Justice Elena Kagan said a ruling in Texas' favor "would be inviting states -- all 50 of them -- with respect to their unpreferred constitutional rights, to try to nullify the law that this court has laid down as to the content of those rights.""There's a there's nothing the Supreme Court can do about it. Guns, sex, marriage, religious rights, whatever you don't like. Go ahead," Kagan said.
On Monday, the Supreme Court released its opinion in Caniglia v. Strom, which unanimously held that a lower court’s extension of Cady v. Dombrowski’s “community caretaking” exception into the home defied the logic and holding of Cady, as well as violated the Fourth Amendment’s warrant requirement. With the court’s unanimity in Caniglia, the home remains the most sacred space under the Fourth Amendment; its sanctity literally houses its privilege. Sans warrant, exigency or consent, governmental search and seizure within it is unconstitutional.
A pithy four pages “long,” the opinion was unanimous and unambiguous: If police do not have the homeowner’s consent, an “exigent” circumstance, or a judicial warrant authorizing a search, then no version of Cady’s car exception applies to police entry into the home under the Fourth Amendment. “What is reasonable for vehicles is different from what is reasonable for homes,” Thomas wrote.
As always with realty – and, per Caniglia, the court’s Fourth Amendment jurisprudence — location matters. Specifically, the location of Cady’s warrantless search and seizure – a post-accident, routine search of an intoxicated, off-duty officer’s damaged and impounded car — simply cannot compare to a search of and seizure within a home. Governmental searches of vehicles regularly occur via exceptions to the Fourth Amendment’s warrant requirement; a myriad of decisions have constitutionalized warrantless searches of vehicles, their compartments, their containers and even their occupants. Not one of these warrantless exceptions is available for the home.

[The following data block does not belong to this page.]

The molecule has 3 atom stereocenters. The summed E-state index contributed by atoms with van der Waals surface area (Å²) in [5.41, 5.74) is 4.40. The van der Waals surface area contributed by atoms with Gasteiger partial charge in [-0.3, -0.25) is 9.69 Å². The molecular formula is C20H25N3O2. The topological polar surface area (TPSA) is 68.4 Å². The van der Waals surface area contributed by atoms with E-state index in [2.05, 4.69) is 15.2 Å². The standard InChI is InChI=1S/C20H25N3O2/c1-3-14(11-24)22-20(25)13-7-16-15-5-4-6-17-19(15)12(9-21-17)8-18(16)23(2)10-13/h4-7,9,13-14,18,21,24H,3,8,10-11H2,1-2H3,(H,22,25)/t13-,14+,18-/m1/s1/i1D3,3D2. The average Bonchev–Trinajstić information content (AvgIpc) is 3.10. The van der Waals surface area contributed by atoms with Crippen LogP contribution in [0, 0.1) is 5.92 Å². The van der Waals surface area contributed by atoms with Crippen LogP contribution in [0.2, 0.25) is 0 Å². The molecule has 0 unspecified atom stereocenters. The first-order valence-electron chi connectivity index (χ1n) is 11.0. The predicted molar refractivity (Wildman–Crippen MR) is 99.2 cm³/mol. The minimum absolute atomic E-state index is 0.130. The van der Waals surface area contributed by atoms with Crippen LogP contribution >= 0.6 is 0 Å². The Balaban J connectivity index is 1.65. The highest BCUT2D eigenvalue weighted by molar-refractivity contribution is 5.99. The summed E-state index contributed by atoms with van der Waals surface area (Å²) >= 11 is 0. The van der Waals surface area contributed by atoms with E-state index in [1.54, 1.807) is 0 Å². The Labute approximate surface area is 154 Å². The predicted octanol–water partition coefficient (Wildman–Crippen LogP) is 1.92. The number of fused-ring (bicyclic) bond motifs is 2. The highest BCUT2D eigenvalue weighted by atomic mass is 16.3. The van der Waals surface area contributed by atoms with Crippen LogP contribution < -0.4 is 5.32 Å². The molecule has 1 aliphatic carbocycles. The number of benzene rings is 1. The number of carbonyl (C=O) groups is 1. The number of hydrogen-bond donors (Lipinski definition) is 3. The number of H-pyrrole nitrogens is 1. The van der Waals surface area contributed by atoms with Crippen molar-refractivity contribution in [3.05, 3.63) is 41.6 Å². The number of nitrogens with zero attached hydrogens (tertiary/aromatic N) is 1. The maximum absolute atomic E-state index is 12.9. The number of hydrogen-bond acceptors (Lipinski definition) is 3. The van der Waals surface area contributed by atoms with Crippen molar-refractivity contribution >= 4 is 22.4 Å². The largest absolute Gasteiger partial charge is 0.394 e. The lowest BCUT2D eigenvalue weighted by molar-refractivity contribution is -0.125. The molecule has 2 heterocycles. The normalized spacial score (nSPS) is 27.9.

Accordingly, caretaking under Cady is not carte blanche for police to search or seize within the home, nor do their “caretaking” duties create a “standalone doctrine that justifies warrantless searches and seizures in the home,” Thomas wrote. Cady, itself, he noted, drew an “unmistakable distinction between vehicles and homes,” constitutionally embedding the exception outside the home.
And in case you didn't think SCOTUS had beclowned itself enough, they also released this ruling.
WASHINGTON — A deeply divided Supreme Court delivered an unexpected reprieve to civil rights groups Thursday, ruling that housing discrimination need not be intentional in order to be illegal.
The justices said people objecting to lending, zoning, sales and rental practices can base their legal claim on the disparate impact those practices have on blacks or other minorities.
You got it. The government can still whack you for housing discrimination even if you weren't intentionally discriminating.
I can't say much more than Scalia already did. The Supreme Court beclowned itself in its Obamacare ruling and rendered themselves just another political judicial body. Unfortunately, it's one with lifetime appointments.
On the argument the state subsidies violates the act:
"Words no longer have meaning if an Exchange that is not established by a State is 'established by the State. You would think the answer be obvious — so obvious there would hardly be a need for the Supreme Court to hear a case about it. The Secretary of Health and Human Services is not a state."
And he added...
"The Court solves that problem (believe it or not) by simply saying that federal exchanges count as state exchanges only...for purposes of the tax credits. How wonderfully convenient and how utterly contrary to normal principles of interpretation."